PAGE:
New Chronic Obstructive Pulmonary Disease Study To Test Novel Cell Therapy

New Chronic Obstructive Pulmonary Disease Study To Test Novel Cell Therapy

shutterstock_130087466A new pre-clinical study for Chronic Obstructive Pulmonary Disease (COPD) was recently announced by Cellular Biomedicine Group Inc. (CBMG). The company will employ human adipose-derived mesenchymal progenitor cell therapy to treat COPD. In this phase, the study will evaluate the strategy’s safety and efficacy.

COPD is an obstructive lung disease characterized by impaired air flow escalating with time. Its symptoms include shortness of breath, cough and mucus production. While tobacco use is the major cause for COPD, genetic and environmental causes were also shown to play a role in COPD. Currently, treatment of COPD aims to control symptoms and limit lung damage using corticosteroids and bronchodilators administered via inhalation. However, no treatment is available to reverse the damaged lung tissue.

In the pre-clinical trial to be initiated, CBMG – a company engaged in developing new treatments for a wide-range of diseases — will employ its extended knowledge with stem cells to treat COPD. The human adipose-derived mesenchymal progenitor cells (haMPC) are located in the fat tissue and have the potential to, under the correct stimuli, differentiate into bone, cartilage, fat, muscle, tendon or marrow cells. The fat tissue is highly enriched in mesenchymal stem cells, which can easily be obtained via liposuction and with simple isolation procedures. Thus, haMPC can be used to repair damage lung tissue, thereby with important implications to COPD patients.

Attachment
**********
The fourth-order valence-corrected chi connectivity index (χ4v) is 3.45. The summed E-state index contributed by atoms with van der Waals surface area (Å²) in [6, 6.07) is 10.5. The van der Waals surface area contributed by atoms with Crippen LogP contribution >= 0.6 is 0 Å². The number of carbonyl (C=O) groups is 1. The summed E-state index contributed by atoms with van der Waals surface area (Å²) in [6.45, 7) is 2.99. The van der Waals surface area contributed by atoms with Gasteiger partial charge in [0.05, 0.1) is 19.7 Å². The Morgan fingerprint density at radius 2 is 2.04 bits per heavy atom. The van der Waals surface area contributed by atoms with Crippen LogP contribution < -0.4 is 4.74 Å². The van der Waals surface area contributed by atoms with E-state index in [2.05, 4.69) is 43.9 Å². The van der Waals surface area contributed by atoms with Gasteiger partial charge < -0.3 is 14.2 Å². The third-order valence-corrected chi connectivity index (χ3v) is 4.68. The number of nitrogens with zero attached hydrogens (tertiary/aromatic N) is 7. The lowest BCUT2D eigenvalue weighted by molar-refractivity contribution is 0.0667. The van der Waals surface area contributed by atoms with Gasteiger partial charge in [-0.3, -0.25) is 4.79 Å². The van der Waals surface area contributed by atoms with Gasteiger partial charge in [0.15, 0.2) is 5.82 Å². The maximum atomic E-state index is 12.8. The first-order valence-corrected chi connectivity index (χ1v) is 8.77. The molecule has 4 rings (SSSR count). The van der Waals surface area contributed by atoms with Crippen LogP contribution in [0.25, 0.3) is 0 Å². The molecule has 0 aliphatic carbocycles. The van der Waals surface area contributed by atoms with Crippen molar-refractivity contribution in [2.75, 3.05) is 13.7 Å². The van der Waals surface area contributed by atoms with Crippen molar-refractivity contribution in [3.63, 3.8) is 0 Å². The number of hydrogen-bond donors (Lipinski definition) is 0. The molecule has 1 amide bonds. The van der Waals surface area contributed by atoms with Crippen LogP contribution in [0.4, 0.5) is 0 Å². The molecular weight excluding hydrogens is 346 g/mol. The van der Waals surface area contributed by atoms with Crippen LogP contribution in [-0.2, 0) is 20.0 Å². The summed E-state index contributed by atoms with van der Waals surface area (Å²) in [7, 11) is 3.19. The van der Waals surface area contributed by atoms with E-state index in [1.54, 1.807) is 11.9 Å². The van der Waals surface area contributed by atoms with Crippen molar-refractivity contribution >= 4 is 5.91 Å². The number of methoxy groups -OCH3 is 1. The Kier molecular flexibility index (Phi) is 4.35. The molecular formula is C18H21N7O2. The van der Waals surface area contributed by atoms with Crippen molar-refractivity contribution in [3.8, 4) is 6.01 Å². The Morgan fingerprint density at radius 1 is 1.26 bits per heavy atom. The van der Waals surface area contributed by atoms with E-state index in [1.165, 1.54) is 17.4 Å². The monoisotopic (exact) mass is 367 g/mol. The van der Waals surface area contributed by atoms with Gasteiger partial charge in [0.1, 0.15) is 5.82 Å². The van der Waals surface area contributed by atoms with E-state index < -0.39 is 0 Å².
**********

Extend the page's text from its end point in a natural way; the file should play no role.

Dr. Wei (William) Cao, Chief Executive Officer of Cellular Biomedicine Group, Inc., noted, “COPD poses a high economic and social burden on families and communities in China, due to the expense of prescription drugs and the impact on quality of life, with many patients deteriorating to the point of being unable to work and a shortened life span. Over 32 million people in China2 suffer from COPD, so the need for innovative solutions is pressing as this disease represents a significant unmet medical need. We are very excited to investigate further the potential application of regenerative medicine technology in the field of respiratory disease.”

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